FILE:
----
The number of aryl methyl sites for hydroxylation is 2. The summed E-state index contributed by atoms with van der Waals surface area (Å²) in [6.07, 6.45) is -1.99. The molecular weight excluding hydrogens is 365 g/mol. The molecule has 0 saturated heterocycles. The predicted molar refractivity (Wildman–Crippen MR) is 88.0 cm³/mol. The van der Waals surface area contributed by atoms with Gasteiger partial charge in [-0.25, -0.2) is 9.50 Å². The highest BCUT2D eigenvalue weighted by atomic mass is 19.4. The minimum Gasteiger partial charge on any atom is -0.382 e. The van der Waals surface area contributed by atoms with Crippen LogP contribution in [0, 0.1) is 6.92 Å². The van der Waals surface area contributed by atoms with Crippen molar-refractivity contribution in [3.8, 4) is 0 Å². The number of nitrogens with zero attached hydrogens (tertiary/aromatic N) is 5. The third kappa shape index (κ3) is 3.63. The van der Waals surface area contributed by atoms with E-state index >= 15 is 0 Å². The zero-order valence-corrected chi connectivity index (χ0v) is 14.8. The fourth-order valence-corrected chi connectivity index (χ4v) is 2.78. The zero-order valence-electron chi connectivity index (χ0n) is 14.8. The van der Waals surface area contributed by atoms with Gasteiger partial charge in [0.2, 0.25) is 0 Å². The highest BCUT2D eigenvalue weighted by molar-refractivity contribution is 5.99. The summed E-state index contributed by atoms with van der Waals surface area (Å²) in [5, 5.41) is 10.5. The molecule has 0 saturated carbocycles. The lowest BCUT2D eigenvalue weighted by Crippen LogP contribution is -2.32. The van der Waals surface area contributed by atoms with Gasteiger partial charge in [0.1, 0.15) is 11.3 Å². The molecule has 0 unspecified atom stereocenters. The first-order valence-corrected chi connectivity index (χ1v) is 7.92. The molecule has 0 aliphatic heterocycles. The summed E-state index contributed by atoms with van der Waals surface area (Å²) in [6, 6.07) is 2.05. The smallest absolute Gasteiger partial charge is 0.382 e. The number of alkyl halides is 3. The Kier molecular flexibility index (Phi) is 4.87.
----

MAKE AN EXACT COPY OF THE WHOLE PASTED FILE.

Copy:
The number of aryl methyl sites for hydroxylation is 2. The summed E-state index contributed by atoms with van der Waals surface area (Å²) in [6.07, 6.45) is -1.99. The molecular weight excluding hydrogens is 365 g/mol. The molecule has 0 saturated heterocycles. The predicted molar refractivity (Wildman–Crippen MR) is 88.0 cm³/mol. The van der Waals surface area contributed by atoms with Gasteiger partial charge in [-0.25, -0.2) is 9.50 Å². The highest BCUT2D eigenvalue weighted by atomic mass is 19.4. The minimum Gasteiger partial charge on any atom is -0.382 e. The van der Waals surface area contributed by atoms with Crippen LogP contribution in [0, 0.1) is 6.92 Å². The van der Waals surface area contributed by atoms with Crippen molar-refractivity contribution in [3.8, 4) is 0 Å². The number of nitrogens with zero attached hydrogens (tertiary/aromatic N) is 5. The third kappa shape index (κ3) is 3.63. The van der Waals surface area contributed by atoms with E-state index >= 15 is 0 Å². The zero-order valence-corrected chi connectivity index (χ0v) is 14.8. The fourth-order valence-corrected chi connectivity index (χ4v) is 2.78. The zero-order valence-electron chi connectivity index (χ0n) is 14.8. The van der Waals surface area contributed by atoms with Gasteiger partial charge in [0.2, 0.25) is 0 Å². The highest BCUT2D eigenvalue weighted by molar-refractivity contribution is 5.99. The summed E-state index contributed by atoms with van der Waals surface area (Å²) in [5, 5.41) is 10.5. The molecule has 0 saturated carbocycles. The lowest BCUT2D eigenvalue weighted by Crippen LogP contribution is -2.32. The van der Waals surface area contributed by atoms with Gasteiger partial charge in [0.1, 0.15) is 11.3 Å². The molecule has 0 unspecified atom stereocenters. The first-order valence-corrected chi connectivity index (χ1v) is 7.92. The molecule has 0 aliphatic heterocycles. The summed E-state index contributed by atoms with van der Waals surface area (Å²) in [6, 6.07) is 2.05. The smallest absolute Gasteiger partial charge is 0.382 e. The number of alkyl halides is 3. The Kier molecular flexibility index (Phi) is 4.87.